In keeping with its mandate to promote compliance with the laws, regulations and policies it administers, the Guyana Revenue Authority (GRA) was forced last week to issue a statement in relation to persons using the Remigrant Scheme to engage in fraudulent practices. It is not the first time that the agency has had to come out strongly against persons who are found to abuse the Remigrant Scheme. There were other examples which were made public before.

In the statement, the GRA, citing the recent allegations of the remigrant concession scheme being abused, pointed to the fact that a large number of remigrants, having returned to Guyana from their sojourn overseas, are not keeping for their use of the assets that are presumably their property acquired while living abroad.

Inspite of the fact that the GRA has made it clear that the concession is granted for the specific use by remigrants and should not be transferred, leased or sold for a period of three years after one’s return to take up their residence in Guyana as a bona-fide remigrant, persons are not adhering to the law.

All kinds of jaded excuses, including lending their assets to their close relatives, etc are made as a cover for the fraudulent practices. In fact, it would certainly not come as a surprise if it is found that many of these persons who claim that they are now residing permanently in Guyana actually spend more time abroad.

Their intention is to enjoy the benefits of the programme even though they have no intention of living permanently in Guyana. Some persons have applied for, and been granted the benefits, and not long after handed over everything to their friends or relatives. In some of these cases, huge profits were made by the so-called “remigrant”.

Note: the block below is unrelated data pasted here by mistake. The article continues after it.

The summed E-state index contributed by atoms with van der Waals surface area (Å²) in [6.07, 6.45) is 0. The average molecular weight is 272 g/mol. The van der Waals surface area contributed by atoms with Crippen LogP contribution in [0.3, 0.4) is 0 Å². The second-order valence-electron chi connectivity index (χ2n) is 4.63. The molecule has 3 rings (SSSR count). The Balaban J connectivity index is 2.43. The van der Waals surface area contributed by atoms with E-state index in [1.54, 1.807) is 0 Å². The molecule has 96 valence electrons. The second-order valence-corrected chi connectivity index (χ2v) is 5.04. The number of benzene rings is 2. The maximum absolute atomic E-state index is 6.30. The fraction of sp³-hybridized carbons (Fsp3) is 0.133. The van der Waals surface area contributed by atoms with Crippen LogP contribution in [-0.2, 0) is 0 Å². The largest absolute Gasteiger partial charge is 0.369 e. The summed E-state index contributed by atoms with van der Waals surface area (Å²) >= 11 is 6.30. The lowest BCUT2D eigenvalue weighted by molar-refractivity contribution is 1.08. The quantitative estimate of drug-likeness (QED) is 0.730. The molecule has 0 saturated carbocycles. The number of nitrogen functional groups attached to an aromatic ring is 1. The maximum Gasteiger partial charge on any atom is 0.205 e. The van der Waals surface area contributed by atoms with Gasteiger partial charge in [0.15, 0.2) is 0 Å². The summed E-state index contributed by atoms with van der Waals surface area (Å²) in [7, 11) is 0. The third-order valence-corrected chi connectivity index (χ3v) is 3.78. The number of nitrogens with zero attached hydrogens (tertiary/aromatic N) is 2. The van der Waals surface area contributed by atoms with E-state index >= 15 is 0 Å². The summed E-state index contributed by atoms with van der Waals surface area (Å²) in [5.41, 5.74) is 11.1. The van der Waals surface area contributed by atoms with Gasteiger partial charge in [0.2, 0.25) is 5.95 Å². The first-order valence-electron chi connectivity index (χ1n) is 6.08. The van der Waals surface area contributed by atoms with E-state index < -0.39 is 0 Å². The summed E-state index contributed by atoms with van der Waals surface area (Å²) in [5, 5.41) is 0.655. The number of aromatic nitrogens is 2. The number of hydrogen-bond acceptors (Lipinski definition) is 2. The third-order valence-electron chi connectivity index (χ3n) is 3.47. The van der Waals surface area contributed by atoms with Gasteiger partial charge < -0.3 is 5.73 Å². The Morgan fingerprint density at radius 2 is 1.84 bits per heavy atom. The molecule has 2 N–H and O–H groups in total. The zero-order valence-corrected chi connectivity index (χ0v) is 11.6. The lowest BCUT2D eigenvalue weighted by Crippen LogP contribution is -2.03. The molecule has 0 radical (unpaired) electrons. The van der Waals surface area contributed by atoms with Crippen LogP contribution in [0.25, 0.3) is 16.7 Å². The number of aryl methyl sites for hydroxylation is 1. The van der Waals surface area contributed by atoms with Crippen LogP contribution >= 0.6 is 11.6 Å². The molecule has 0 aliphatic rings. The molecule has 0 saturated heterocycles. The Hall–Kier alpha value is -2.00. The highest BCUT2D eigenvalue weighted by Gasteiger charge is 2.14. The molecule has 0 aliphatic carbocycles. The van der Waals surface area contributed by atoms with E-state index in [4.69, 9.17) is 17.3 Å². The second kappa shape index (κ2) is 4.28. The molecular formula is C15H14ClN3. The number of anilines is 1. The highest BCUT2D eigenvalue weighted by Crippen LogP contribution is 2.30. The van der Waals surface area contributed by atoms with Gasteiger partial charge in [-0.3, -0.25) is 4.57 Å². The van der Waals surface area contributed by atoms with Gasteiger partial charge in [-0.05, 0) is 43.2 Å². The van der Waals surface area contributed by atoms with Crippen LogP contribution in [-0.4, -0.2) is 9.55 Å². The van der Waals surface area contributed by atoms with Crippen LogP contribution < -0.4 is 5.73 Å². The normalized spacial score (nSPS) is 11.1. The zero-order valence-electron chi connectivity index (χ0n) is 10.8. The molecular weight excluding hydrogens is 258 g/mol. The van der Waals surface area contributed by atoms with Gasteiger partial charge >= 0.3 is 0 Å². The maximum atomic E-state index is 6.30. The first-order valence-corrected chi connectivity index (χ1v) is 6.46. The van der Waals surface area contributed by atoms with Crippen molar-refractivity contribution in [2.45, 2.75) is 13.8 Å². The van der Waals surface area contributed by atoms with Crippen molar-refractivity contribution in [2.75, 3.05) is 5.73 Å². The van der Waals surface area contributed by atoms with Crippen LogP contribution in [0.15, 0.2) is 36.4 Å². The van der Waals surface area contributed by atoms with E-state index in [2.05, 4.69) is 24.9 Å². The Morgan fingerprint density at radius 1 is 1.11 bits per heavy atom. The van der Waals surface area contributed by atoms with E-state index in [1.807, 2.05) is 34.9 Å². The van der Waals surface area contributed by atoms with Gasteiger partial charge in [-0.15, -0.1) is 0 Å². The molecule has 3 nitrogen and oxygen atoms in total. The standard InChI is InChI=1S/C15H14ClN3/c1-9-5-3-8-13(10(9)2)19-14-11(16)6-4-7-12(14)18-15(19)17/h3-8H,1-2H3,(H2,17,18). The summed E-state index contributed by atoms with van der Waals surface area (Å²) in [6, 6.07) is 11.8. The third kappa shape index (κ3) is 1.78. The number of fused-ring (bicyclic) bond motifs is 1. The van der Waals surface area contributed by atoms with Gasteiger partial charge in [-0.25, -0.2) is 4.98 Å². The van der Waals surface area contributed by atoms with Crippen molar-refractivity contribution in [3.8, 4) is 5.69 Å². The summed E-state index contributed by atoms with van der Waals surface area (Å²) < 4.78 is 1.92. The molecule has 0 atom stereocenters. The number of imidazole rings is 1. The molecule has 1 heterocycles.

This is a violation of the condition under which remigrants are granted their concessions, and it is hoped that stern action will be taken by the relevant agencies to enforce the penalty clause under which violation of the concession occurs.

The remigrant fraud has been taking place for some time now with persons using various means to trick the system. This practice is quite disturbing, as it is clearly not what the programme was intended to be.

Concessions offered by the Government to remigrants, are not by right, but they have preconditions applying as well as post-conditions as to the application of those concessions. In the case of remigrants, it is the norm for all remigrants to provide the necessary proof of the use of their assets prior to their remigrant status being obtained, apart from such items being registered legally in their name.